desert

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cultural desert

Any place that is characterized by having a distinct lack of complexity, vibrancy, vitality, or interest in intellectual and artistic activity. After living in New York City for seven years, this little town is something of a cultural desert by comparison. Once considered a cultural desert, the country is now teeming with new museums, extravagant theater productions, and a truly vibrant and eclectic music scene.
See also: desert

just deserts

That which one deserves, especially a punishment or unfavorable outcome. Usually used in the phrase "get/receive one's just deserts." (Note: The phrase is often misspelled as "just desserts," due to the pronunciation of "deserts" and "desserts" being the same in this context.) The CEO cheated his clients out of nearly $4 million, but he got his just deserts when he was stripped of everything he owned and sent to prison.
See also: desert, just

receive (one's) just deserts

To receive that which one deserves, especially a punishment or unfavorable outcome. (Note: The phrase is often misspelled as "just desserts," due to the pronunciation of "deserts" and "desserts" being the same in this context.) The CEO cheated his clients out of nearly $4 million, but he received his just deserts when he was stripped of everything he owned and sent to prison.
See also: desert, just, receive

like rats deserting a sinking ship

With great haste and having only personal well-being in mind. (Typically said of people who begin abandoning something or someone that is failing or about to fail.) I knew the business was doomed when employees started quitting en masse, like rats deserting a sinking ship. Like rats deserting a sinking ship, the disgraced athlete's corporate sponsors began pulling their sponsorships one after another.
See also: desert, like, rat, ship, sink

desert a sinking ship

 and leave a sinking ship
Fig. to leave a place, a person, or a situation when things become difficult or unpleasant. (Rats are said to be the first to leave a ship that is sinking.) I hate to be the one to desert a sinking ship, but I can't work for a company that continues to lose money. There goes Tom. Wouldn't you know he'd leave a sinking ship rather than stay around and try to help?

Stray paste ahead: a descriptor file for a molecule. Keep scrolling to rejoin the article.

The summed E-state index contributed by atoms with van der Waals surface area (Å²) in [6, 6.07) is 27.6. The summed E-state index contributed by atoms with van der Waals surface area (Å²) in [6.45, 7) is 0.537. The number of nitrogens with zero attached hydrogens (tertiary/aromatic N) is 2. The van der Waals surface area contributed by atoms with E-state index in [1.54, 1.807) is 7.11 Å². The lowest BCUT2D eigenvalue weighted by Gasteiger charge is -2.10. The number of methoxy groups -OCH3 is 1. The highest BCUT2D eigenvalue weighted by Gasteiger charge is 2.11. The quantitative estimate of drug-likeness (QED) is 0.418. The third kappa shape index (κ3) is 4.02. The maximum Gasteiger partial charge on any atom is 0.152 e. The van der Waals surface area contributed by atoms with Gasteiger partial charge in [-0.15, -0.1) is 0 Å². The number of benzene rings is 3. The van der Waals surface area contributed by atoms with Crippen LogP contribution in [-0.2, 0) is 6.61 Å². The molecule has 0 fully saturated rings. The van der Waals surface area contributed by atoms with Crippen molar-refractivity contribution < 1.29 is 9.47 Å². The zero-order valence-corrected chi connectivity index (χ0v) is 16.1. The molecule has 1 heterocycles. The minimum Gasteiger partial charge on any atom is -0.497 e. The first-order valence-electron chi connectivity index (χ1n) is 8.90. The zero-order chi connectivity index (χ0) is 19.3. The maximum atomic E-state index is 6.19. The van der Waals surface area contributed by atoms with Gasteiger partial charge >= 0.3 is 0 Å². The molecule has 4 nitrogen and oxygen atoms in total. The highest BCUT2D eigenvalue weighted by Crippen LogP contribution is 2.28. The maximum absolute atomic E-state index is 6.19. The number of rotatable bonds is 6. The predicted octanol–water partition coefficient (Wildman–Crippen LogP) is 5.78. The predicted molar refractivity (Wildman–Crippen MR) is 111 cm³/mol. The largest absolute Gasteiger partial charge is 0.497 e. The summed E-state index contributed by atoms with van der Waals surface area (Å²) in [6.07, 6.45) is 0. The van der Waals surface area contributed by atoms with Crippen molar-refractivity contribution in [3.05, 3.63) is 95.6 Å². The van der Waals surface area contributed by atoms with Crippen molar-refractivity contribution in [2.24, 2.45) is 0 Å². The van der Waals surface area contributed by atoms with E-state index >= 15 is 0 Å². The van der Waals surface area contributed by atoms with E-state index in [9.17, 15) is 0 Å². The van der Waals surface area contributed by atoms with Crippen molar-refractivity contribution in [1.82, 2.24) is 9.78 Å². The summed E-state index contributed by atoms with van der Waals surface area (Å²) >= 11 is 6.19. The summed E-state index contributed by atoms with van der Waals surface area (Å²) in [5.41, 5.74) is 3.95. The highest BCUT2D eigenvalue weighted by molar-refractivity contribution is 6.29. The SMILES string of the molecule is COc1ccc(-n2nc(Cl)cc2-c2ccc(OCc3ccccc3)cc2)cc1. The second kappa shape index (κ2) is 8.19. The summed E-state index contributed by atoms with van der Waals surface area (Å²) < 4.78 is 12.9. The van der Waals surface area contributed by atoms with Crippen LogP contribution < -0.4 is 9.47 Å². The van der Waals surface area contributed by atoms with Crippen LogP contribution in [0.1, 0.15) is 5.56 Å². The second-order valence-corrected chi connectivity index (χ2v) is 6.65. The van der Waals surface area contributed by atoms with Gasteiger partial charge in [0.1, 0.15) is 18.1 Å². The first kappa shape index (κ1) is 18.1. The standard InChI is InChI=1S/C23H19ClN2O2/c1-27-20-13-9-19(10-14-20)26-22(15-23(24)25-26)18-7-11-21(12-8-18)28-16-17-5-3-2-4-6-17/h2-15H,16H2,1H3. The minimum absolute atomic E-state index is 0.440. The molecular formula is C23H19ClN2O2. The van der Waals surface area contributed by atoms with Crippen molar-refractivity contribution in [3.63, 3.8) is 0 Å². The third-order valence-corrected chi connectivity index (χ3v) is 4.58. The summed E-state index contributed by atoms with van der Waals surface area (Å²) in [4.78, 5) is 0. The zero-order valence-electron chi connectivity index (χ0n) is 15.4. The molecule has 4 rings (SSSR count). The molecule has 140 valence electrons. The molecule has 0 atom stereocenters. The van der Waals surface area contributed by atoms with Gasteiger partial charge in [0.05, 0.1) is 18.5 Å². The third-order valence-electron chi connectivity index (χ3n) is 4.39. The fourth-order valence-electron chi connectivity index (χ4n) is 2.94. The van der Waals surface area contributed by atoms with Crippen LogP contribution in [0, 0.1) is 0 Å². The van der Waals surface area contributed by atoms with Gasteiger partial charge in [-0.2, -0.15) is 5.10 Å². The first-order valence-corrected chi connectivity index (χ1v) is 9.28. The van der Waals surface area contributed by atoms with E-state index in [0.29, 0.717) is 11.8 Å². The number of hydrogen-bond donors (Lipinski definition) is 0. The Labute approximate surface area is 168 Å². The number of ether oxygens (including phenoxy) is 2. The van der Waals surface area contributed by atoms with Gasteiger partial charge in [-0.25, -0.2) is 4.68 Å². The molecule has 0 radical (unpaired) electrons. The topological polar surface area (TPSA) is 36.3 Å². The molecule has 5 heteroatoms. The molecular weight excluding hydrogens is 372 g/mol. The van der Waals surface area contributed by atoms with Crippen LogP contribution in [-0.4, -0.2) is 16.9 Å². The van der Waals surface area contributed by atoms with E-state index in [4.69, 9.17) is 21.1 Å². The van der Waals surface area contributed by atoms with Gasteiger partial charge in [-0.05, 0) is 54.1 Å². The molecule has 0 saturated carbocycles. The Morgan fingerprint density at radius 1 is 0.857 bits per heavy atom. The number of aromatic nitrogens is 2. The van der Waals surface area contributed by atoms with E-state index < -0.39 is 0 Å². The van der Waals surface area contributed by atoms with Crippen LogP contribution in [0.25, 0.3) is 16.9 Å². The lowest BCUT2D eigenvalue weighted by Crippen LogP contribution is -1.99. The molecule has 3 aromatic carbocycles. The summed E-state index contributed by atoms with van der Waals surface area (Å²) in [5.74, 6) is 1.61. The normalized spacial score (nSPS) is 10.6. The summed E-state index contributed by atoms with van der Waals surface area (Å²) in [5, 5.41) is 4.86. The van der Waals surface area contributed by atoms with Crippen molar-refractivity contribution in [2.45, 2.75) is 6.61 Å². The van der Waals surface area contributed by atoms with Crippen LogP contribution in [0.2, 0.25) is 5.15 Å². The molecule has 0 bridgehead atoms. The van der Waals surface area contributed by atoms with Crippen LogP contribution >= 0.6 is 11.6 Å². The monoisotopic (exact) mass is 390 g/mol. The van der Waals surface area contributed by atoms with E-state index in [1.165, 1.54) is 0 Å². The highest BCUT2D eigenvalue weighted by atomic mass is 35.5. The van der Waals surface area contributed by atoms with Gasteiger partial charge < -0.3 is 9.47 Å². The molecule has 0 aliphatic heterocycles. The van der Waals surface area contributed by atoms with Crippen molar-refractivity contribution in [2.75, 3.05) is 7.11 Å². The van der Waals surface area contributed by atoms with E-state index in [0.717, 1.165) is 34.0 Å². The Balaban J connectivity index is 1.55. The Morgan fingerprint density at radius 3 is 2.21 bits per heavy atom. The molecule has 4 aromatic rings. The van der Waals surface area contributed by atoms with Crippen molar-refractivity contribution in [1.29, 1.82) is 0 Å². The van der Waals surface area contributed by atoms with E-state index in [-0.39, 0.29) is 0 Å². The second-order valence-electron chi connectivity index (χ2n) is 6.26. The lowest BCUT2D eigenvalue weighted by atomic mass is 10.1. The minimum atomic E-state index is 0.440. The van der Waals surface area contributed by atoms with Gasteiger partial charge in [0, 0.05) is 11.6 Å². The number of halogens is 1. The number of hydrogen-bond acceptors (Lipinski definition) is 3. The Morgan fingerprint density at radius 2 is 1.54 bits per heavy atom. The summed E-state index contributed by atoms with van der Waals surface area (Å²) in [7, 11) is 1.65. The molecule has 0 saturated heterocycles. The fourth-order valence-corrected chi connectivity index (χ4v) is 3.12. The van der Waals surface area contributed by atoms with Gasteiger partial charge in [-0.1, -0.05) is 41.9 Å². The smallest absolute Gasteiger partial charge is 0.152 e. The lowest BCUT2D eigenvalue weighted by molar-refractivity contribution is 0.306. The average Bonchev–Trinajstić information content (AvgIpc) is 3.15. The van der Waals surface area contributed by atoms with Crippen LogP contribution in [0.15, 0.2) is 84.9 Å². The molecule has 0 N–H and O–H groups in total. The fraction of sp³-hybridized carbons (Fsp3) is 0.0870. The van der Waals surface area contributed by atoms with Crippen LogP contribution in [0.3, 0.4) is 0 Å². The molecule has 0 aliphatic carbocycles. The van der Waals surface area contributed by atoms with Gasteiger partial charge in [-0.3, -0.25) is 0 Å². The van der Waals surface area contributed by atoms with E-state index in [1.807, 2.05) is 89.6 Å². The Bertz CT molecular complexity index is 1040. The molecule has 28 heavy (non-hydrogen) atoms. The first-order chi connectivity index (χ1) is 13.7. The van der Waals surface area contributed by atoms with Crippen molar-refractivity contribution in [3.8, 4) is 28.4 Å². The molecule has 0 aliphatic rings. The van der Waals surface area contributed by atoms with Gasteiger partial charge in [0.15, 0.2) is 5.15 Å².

See also: desert, ship, sink

Desert and reward seldom keep company.

Prov. If you deserve a reward, you are not necessarily going to get it. Jill: I worked so hard on that project, and Fred is taking all the credit for it. Jane: You know how it goes; desert and reward seldom keep company.

desert (someone or something) for (someone or something else)

to leave someone for someone else; to leave something or some place for some other thing or place. She deserted her husband for another man. Many retirees have deserted northern states for the warmer climates of the South.
See also: desert

desert someone or something to someone or something

to abandon someone or something to someone or something; to let someone or something have someone or something. Who deserted this child to her horrible fate? Sam deserted his land to the horde of grubby prospectors.
See also: desert

get one's just deserts

 and get one's just reward(s); get one's
[specified by context] to get what one deserves. I feel better now that Jane got her just deserts. She really insulted me. The criminal who was sent to prison got his just rewards. You'll get yours!
See also: desert, get, just

get your just deserts

if you get your just deserts, something bad happens to you that you deserve because of something bad you have done Did you read about the burglar whose own house was broken into? He really got his just deserts.
See be just what the doctor ordered, just gay enough, be just a pretty face, Just my luck!
See also: desert, get, just

desert a sinking ship

Abandon a failing enterprise before it is too late. For example, After seeing the company's financial statement, he knew it was time to desert a sinking ship . This metaphoric expression alludes to rats, which leave a vessel when it founders in a storm or runs aground so as to escape drowning. It was transferred to human behavior by about 1600.
See also: desert, ship, sink

just deserts

A deserved punishment or reward, as in He got his just deserts when Mary jilted him. This idiom employs desert in the sense of "what one deserves," a usage dating from the 1300s but obsolete except in this expression.
See also: desert, just

desert cherry

n. a new soldier in a desert war; a soldier new to the desert in wartime. (see also cherry.) About 5,000 desert cherries arrived last week. Something is going to happen soon.
See also: cherry, desert
References in classic literature ?
The bottoms of their trousers were quite torn, and old Nahan Rajah, he thought they were European soldiers deserting.
Snagsby looking in at the shop-door to know what he means by deserting his tea.
Deserting soldiers returning to their homes were to be seen every day.
You know," said the princess in the same tone of voice and still in French, turning to a general, "my husband is deserting me?
Then up she flew; deserting her eggs, so as to make her meaning clear.
I couldn't understand why they were deserting it now, when we were about to set out for the mainland in it; but when I reached its side I under-stood.
Achmet Zek with two of his followers had circled far to the south to intercept the flight of his deserting lieutenant, Werper.
And he had been so near to deserting her to her fate.
Some few miles farther on he overtook a party of deserting royalist soldiery, and from them he easily, by dint of threats, elicited the information he desired: the direction taken by the refugees from the deserted castle, their number, and as close a description of the party as the soldiers could give.